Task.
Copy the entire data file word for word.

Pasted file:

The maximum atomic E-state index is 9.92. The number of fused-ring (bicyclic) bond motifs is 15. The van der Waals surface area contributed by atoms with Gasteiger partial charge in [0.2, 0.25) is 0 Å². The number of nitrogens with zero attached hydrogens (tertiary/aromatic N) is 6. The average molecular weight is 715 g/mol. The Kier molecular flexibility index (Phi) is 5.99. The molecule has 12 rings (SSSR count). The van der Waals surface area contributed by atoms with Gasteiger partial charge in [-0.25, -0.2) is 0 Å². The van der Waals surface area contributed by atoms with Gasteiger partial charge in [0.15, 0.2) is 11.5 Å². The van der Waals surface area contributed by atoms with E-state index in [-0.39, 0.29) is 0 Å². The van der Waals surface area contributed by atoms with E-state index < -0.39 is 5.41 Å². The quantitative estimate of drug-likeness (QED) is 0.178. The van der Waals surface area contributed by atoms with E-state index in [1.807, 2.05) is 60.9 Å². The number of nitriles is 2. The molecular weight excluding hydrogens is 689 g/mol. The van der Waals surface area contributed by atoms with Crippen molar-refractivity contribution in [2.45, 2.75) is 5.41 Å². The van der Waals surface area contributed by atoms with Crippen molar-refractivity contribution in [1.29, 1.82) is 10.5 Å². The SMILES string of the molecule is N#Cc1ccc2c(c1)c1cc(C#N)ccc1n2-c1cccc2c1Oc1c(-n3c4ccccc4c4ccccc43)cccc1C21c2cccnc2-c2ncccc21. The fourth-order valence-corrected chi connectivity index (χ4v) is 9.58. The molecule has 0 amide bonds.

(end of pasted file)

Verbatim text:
The maximum atomic E-state index is 9.92. The number of fused-ring (bicyclic) bond motifs is 15. The van der Waals surface area contributed by atoms with Gasteiger partial charge in [0.2, 0.25) is 0 Å². The number of nitrogens with zero attached hydrogens (tertiary/aromatic N) is 6. The average molecular weight is 715 g/mol. The Kier molecular flexibility index (Phi) is 5.99. The molecule has 12 rings (SSSR count). The van der Waals surface area contributed by atoms with Gasteiger partial charge in [-0.25, -0.2) is 0 Å². The van der Waals surface area contributed by atoms with Gasteiger partial charge in [0.15, 0.2) is 11.5 Å². The van der Waals surface area contributed by atoms with E-state index in [-0.39, 0.29) is 0 Å². The van der Waals surface area contributed by atoms with E-state index < -0.39 is 5.41 Å². The quantitative estimate of drug-likeness (QED) is 0.178. The van der Waals surface area contributed by atoms with E-state index in [1.807, 2.05) is 60.9 Å². The number of nitriles is 2. The molecular weight excluding hydrogens is 689 g/mol. The van der Waals surface area contributed by atoms with Crippen molar-refractivity contribution in [2.45, 2.75) is 5.41 Å². The van der Waals surface area contributed by atoms with Crippen molar-refractivity contribution in [1.29, 1.82) is 10.5 Å². The SMILES string of the molecule is N#Cc1ccc2c(c1)c1cc(C#N)ccc1n2-c1cccc2c1Oc1c(-n3c4ccccc4c4ccccc43)cccc1C21c2cccnc2-c2ncccc21. The fourth-order valence-corrected chi connectivity index (χ4v) is 9.58. The molecule has 0 amide bonds.